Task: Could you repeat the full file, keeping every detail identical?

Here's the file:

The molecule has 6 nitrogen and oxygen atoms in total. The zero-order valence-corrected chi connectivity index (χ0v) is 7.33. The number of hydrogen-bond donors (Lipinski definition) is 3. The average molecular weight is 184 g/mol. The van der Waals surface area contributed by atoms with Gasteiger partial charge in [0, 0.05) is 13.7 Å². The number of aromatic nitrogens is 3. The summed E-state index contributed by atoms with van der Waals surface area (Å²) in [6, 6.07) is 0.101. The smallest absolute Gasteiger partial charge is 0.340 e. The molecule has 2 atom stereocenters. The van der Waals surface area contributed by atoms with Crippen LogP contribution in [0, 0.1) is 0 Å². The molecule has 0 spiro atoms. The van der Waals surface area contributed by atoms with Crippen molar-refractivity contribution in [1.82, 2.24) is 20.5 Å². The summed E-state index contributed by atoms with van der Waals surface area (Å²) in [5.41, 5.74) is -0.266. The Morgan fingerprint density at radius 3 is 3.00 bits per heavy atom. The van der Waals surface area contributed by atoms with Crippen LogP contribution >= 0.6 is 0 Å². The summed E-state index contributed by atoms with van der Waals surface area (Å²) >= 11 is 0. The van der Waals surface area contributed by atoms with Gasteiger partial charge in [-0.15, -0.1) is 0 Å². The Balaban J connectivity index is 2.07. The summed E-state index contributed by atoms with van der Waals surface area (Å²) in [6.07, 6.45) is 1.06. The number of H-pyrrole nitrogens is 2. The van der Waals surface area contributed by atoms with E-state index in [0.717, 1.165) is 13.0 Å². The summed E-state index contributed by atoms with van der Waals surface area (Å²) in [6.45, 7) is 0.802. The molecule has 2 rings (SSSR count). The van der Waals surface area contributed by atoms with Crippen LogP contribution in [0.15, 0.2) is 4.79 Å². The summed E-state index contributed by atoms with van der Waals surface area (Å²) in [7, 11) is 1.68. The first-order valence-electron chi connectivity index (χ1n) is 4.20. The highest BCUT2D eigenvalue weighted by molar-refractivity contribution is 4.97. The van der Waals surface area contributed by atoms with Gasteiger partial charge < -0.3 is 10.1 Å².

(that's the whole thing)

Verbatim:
The molecule has 6 nitrogen and oxygen atoms in total. The zero-order valence-corrected chi connectivity index (χ0v) is 7.33. The number of hydrogen-bond donors (Lipinski definition) is 3. The average molecular weight is 184 g/mol. The van der Waals surface area contributed by atoms with Gasteiger partial charge in [0, 0.05) is 13.7 Å². The number of aromatic nitrogens is 3. The summed E-state index contributed by atoms with van der Waals surface area (Å²) in [6, 6.07) is 0.101. The smallest absolute Gasteiger partial charge is 0.340 e. The molecule has 2 atom stereocenters. The van der Waals surface area contributed by atoms with Crippen LogP contribution in [0, 0.1) is 0 Å². The molecule has 0 spiro atoms. The van der Waals surface area contributed by atoms with Crippen molar-refractivity contribution in [1.82, 2.24) is 20.5 Å². The summed E-state index contributed by atoms with van der Waals surface area (Å²) in [5.41, 5.74) is -0.266. The Morgan fingerprint density at radius 3 is 3.00 bits per heavy atom. The van der Waals surface area contributed by atoms with Crippen LogP contribution >= 0.6 is 0 Å². The summed E-state index contributed by atoms with van der Waals surface area (Å²) >= 11 is 0. The van der Waals surface area contributed by atoms with Gasteiger partial charge in [-0.15, -0.1) is 0 Å². The Balaban J connectivity index is 2.07. The summed E-state index contributed by atoms with van der Waals surface area (Å²) in [6.07, 6.45) is 1.06. The number of H-pyrrole nitrogens is 2. The van der Waals surface area contributed by atoms with E-state index in [0.717, 1.165) is 13.0 Å². The summed E-state index contributed by atoms with van der Waals surface area (Å²) in [6.45, 7) is 0.802. The molecule has 2 rings (SSSR count). The van der Waals surface area contributed by atoms with Crippen LogP contribution in [0.15, 0.2) is 4.79 Å². The summed E-state index contributed by atoms with van der Waals surface area (Å²) in [7, 11) is 1.68. The first-order valence-electron chi connectivity index (χ1n) is 4.20. The highest BCUT2D eigenvalue weighted by molar-refractivity contribution is 4.97. The van der Waals surface area contributed by atoms with Gasteiger partial charge < -0.3 is 10.1 Å².